How to make the Windows firewall play nice with tracert?
September 14, 2005 9:12 AM   Subscribe

WinXP question: tracert only works when the Windows firewall is turned off. I've added \windows\system32\tracert.exe to the approved programs list, but no luck. Any ideas?
posted by stopgap to Computers & Internet (9 answers total)
 
Are you letting ICMP packets through? I believe that's what is used by WinXP's trace route program.
posted by bachelor#3 at 9:16 AM on September 14, 2005


the traceroute program on unix (as on windows) relies on two protocols; ICMP and UDP. make sure that you're allowing packets for both protocols.
posted by moz at 9:19 AM on September 14, 2005


The blocking of ICMP packets is one of the things most "Personal Firewalls" get wrong. They sell the concept of "security through obscurity" - if you can't see the machine, you can't try and hack it. But blocking ICMP breaks PING and (as you've discovered) traceroute, amongst other things, and there are other, non-ICMP-based scans that a hacker can use to see you machine, so it's pointless anyhow... Let ICMP in and out of your firewall.
posted by benzo8 at 9:19 AM on September 14, 2005


Weird. tracert has always worked for me with the stock XP firewall turned on.
posted by zsazsa at 9:26 AM on September 14, 2005


moz, I think Windows XP uses ICMP packets exclusively for tracert. Most other trace route programs send out UDP packets.
posted by bachelor#3 at 9:27 AM on September 14, 2005


the traceroute program on unix (as on windows) relies on two protocols; ICMP and UDP.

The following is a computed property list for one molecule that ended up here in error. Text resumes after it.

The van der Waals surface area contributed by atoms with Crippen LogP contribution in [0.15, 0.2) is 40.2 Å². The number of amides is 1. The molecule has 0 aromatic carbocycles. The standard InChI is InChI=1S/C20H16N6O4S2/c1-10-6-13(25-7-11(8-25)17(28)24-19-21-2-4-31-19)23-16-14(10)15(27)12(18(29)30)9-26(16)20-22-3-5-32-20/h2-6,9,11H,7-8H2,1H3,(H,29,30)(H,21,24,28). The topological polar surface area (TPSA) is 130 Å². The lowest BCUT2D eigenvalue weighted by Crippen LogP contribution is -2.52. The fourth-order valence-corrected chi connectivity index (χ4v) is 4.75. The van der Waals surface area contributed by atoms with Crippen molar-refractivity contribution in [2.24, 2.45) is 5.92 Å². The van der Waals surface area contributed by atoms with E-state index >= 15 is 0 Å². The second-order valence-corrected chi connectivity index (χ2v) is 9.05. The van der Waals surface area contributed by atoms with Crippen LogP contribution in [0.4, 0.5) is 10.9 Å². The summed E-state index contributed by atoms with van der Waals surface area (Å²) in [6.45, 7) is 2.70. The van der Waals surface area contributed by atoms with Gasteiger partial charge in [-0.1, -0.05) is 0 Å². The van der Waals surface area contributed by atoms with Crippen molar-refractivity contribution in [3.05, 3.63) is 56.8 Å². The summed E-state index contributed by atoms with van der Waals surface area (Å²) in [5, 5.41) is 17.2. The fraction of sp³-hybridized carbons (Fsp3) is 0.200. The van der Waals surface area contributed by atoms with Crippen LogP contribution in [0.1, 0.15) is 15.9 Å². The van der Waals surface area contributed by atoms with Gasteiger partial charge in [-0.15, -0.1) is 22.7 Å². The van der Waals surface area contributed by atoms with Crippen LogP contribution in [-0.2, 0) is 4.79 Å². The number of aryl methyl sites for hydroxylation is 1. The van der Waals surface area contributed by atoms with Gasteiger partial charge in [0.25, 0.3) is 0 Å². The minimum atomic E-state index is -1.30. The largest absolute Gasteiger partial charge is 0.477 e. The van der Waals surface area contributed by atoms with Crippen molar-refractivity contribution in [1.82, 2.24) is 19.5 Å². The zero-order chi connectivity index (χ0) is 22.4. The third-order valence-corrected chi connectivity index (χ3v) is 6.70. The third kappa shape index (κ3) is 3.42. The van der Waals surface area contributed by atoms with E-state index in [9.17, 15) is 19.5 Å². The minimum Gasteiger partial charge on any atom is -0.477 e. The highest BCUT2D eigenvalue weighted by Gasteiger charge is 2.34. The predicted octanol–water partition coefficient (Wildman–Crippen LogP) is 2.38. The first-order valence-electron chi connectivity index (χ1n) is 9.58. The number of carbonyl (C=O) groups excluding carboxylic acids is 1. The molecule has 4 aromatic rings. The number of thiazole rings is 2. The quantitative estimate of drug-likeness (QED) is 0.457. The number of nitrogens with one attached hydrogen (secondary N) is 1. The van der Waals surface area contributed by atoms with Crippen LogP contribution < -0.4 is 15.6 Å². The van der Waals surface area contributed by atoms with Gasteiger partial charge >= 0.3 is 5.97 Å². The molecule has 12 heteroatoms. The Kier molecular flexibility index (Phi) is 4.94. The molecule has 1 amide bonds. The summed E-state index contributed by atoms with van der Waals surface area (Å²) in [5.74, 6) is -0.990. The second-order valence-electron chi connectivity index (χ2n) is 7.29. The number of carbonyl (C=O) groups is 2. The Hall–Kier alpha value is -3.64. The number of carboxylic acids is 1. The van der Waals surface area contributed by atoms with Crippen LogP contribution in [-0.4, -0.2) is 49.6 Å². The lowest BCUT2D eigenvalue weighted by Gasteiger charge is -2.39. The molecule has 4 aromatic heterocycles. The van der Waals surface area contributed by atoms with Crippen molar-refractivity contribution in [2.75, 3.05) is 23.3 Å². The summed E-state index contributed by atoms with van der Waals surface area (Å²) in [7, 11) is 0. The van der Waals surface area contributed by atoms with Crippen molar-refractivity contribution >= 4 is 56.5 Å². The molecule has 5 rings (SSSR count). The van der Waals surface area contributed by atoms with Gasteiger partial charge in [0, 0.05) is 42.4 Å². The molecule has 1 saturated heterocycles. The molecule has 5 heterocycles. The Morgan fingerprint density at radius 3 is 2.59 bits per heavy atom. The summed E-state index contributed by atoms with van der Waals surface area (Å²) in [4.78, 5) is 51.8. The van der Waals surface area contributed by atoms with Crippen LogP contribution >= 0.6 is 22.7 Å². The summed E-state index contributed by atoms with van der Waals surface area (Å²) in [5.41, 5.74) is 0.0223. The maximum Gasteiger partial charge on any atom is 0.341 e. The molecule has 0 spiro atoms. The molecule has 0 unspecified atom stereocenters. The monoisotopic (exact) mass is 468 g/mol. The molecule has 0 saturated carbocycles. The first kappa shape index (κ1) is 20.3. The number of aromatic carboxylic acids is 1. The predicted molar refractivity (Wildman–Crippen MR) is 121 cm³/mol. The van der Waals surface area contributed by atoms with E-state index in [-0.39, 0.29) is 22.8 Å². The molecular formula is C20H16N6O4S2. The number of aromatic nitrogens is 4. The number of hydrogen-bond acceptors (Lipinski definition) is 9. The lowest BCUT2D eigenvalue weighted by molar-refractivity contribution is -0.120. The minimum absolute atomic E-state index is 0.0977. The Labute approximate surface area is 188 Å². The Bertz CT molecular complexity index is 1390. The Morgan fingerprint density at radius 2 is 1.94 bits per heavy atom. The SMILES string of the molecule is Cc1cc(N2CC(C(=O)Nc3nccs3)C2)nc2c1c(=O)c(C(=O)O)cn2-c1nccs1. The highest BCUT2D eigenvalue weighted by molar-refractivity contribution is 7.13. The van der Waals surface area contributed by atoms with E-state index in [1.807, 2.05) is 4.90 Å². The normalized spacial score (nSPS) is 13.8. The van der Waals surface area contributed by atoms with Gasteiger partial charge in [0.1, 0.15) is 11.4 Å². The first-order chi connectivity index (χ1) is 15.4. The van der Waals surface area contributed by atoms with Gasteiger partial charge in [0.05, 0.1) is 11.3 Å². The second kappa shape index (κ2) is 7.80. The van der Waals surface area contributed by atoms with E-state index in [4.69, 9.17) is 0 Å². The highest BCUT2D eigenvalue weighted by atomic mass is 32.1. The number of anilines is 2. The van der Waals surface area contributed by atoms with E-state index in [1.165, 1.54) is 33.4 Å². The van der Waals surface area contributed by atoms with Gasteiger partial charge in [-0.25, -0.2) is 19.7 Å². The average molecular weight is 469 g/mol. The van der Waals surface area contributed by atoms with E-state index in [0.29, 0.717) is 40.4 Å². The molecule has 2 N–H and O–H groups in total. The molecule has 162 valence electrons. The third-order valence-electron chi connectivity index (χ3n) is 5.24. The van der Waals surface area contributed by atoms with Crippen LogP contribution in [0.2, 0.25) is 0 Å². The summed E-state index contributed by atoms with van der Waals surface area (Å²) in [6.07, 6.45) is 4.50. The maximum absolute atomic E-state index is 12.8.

Correct for Unix; not so for Windows, which uses only ICMP.

But blocking ICMP breaks PING and (as you've discovered) traceroute, amongst other things

Remember that traceroute is looking for ICMP ttl-expired (which are critical to being able to use the network without your sent packets quietly disappearing) and not ICMP echo-reply (which is only useful for ping itself).

That said, include me in the "it works for me" department. Crank up your XP firewall logging to log dropped packets and see exactly what it's blocking, for a start.
posted by mendel at 9:38 AM on September 14, 2005


ICMP packets were turned off. I allowed them and now everything works as expected. Thanks AskMe!
posted by stopgap at 10:13 AM on September 14, 2005


There is good reason to block ICMP packets, and it's not security-through-obscurity. They are (were?) a populare method of denial-of-service attacks. The attacker would flood you with pings and this would increase network latency and bandwidth to near unusability. Happened to me several times until I disabled ICMP.

Also, if I'm not mistaken, in the earlier days of routers, ICMP could be used to configure routers to a certain extent. You could basically send a command to a router that the next hop for this address should be X.X.X.X instead of Y.Y.Y.Y. This would allow an attacker to route his targets traffic through a machine he controlled, with no one the wiser. From there he could sniff away at it. This is sort of urban-legendish, I've never seen credible accounts of it being done and I suspect not too many routers ever had such features enabled.

That said, let ICMP through. If you get DOSed, turn it off.
posted by RustyBrooks at 10:20 AM on September 14, 2005


Here's an example of my second point
posted by RustyBrooks at 10:21 AM on September 14, 2005


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